Museveni: I don’t own shares in any company in Uganda

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President Museveni has that if the Uganda is to develop, it must allow infrastructure development such as factories.
The President said that although he has always fought for the construction of more factories so that the youth get jobs, time and again he has been accused of having shares in those factories.
The president made the remarks while on Spice FM radio station in Hoima Municipality on Wednesday.



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He also asked people to desist fighting factories according to tribes or race saying that all Ugandans have freedom of movement and can set up factories anywhere they want as long as they acquire the land to do so.
“There are people who say that is an Indian factory but all factories in Uganda are Ugandan,” he said.
President Museveni said that there are two groups of people against the proposed amendment to the land law.
“These are thieves and those that are against the development of the country and want to stall government work,”
The President said that the opposition politicians are spreading falsehoods about the proposed land law because they do not want to see government working, as they will have something to criticize about when the government is performing well.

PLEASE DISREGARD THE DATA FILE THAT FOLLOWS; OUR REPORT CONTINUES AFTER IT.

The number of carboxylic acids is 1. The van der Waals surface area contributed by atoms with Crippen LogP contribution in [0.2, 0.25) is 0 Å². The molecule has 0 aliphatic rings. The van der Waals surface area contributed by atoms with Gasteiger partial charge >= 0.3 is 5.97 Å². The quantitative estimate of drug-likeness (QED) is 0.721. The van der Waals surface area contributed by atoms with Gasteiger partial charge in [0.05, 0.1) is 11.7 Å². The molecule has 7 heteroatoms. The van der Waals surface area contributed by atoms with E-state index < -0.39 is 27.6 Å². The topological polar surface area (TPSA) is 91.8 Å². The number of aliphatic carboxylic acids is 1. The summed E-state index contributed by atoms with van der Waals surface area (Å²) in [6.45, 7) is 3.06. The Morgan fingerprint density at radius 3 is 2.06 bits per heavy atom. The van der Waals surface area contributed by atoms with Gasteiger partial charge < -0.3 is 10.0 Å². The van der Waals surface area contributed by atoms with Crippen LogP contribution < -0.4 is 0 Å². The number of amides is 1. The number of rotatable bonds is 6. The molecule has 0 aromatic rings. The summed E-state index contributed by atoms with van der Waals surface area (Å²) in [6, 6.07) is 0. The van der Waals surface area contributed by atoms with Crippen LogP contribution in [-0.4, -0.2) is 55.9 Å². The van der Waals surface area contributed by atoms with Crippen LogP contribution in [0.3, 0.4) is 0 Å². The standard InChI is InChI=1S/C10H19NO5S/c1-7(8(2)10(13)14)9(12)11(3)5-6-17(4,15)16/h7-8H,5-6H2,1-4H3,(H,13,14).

Mr. Museveni explained that with the proposed amendment to the land law, government must acquire land after compensating the owner and where a landowner is discontented, he or she can appeal in order to get fair compensation but at the same time ensuring that public infrastructure projects are not stalled.
Citing the Kamwenge-Fort Portal road that he had earlier on commissioned President Museveni said that there are some greedy people who want to loot government, stall government projects with the hope of being compensated more money. “The Kamwenge road works got stalled when a one Kasangwa wanted a billion shillings for a quarter an acre and yet the piece of land had been valued at UGX 89 million. The contractor had to change where the road would pass.




The President said the amendment would allow discontented landowners to let government projects continue on as they appeal for fair compensation. He revealed that during the construction of the Mpigi-Kanoni-Kabulasoke-Maddu-Ssemabule–Masaka road, government acquired 21 acres of his land in Gomba; he did not refuse government to acquire the land because he knew the road would be of use to him.

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